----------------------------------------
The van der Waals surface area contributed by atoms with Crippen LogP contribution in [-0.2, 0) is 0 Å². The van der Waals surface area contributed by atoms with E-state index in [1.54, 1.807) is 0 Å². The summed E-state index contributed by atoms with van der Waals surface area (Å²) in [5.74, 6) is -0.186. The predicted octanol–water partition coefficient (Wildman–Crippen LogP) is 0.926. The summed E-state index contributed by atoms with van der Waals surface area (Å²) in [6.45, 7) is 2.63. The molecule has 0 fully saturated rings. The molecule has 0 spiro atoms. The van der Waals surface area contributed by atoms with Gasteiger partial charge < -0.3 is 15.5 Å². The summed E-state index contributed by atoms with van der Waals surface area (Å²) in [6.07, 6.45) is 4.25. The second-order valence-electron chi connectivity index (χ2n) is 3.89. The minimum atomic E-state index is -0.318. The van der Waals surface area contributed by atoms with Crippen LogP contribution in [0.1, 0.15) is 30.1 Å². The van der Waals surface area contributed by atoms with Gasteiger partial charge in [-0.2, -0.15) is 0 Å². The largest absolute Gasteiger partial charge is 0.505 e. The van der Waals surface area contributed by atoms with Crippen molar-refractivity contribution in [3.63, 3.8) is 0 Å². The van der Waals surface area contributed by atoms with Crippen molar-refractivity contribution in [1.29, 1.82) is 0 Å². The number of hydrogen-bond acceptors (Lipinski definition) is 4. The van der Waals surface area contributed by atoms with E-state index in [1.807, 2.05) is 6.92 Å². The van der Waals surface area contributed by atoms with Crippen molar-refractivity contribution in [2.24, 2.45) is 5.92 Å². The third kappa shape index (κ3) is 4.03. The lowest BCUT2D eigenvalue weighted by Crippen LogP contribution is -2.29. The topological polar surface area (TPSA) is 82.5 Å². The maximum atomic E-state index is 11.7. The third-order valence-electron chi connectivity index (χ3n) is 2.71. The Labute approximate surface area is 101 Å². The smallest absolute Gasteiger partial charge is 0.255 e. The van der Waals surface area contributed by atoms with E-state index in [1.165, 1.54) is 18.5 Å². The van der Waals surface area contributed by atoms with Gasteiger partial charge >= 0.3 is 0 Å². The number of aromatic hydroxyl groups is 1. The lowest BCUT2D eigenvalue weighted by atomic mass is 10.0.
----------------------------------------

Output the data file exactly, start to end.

The van der Waals surface area contributed by atoms with Crippen LogP contribution in [-0.2, 0) is 0 Å². The van der Waals surface area contributed by atoms with E-state index in [1.54, 1.807) is 0 Å². The summed E-state index contributed by atoms with van der Waals surface area (Å²) in [5.74, 6) is -0.186. The predicted octanol–water partition coefficient (Wildman–Crippen LogP) is 0.926. The summed E-state index contributed by atoms with van der Waals surface area (Å²) in [6.45, 7) is 2.63. The molecule has 0 fully saturated rings. The molecule has 0 spiro atoms. The van der Waals surface area contributed by atoms with Gasteiger partial charge < -0.3 is 15.5 Å². The summed E-state index contributed by atoms with van der Waals surface area (Å²) in [6.07, 6.45) is 4.25. The second-order valence-electron chi connectivity index (χ2n) is 3.89. The minimum atomic E-state index is -0.318. The van der Waals surface area contributed by atoms with Crippen LogP contribution in [0.1, 0.15) is 30.1 Å². The van der Waals surface area contributed by atoms with Gasteiger partial charge in [-0.2, -0.15) is 0 Å². The largest absolute Gasteiger partial charge is 0.505 e. The van der Waals surface area contributed by atoms with Crippen molar-refractivity contribution in [3.63, 3.8) is 0 Å². The van der Waals surface area contributed by atoms with Crippen molar-refractivity contribution in [1.29, 1.82) is 0 Å². The number of hydrogen-bond acceptors (Lipinski definition) is 4. The van der Waals surface area contributed by atoms with E-state index in [1.807, 2.05) is 6.92 Å². The van der Waals surface area contributed by atoms with Crippen molar-refractivity contribution in [2.24, 2.45) is 5.92 Å². The third kappa shape index (κ3) is 4.03. The lowest BCUT2D eigenvalue weighted by Crippen LogP contribution is -2.29. The topological polar surface area (TPSA) is 82.5 Å². The maximum atomic E-state index is 11.7. The third-order valence-electron chi connectivity index (χ3n) is 2.71. The Labute approximate surface area is 101 Å². The smallest absolute Gasteiger partial charge is 0.255 e. The van der Waals surface area contributed by atoms with E-state index in [1.165, 1.54) is 18.5 Å². The van der Waals surface area contributed by atoms with Gasteiger partial charge >= 0.3 is 0 Å². The number of aromatic hydroxyl groups is 1. The lowest BCUT2D eigenvalue weighted by atomic mass is 10.0.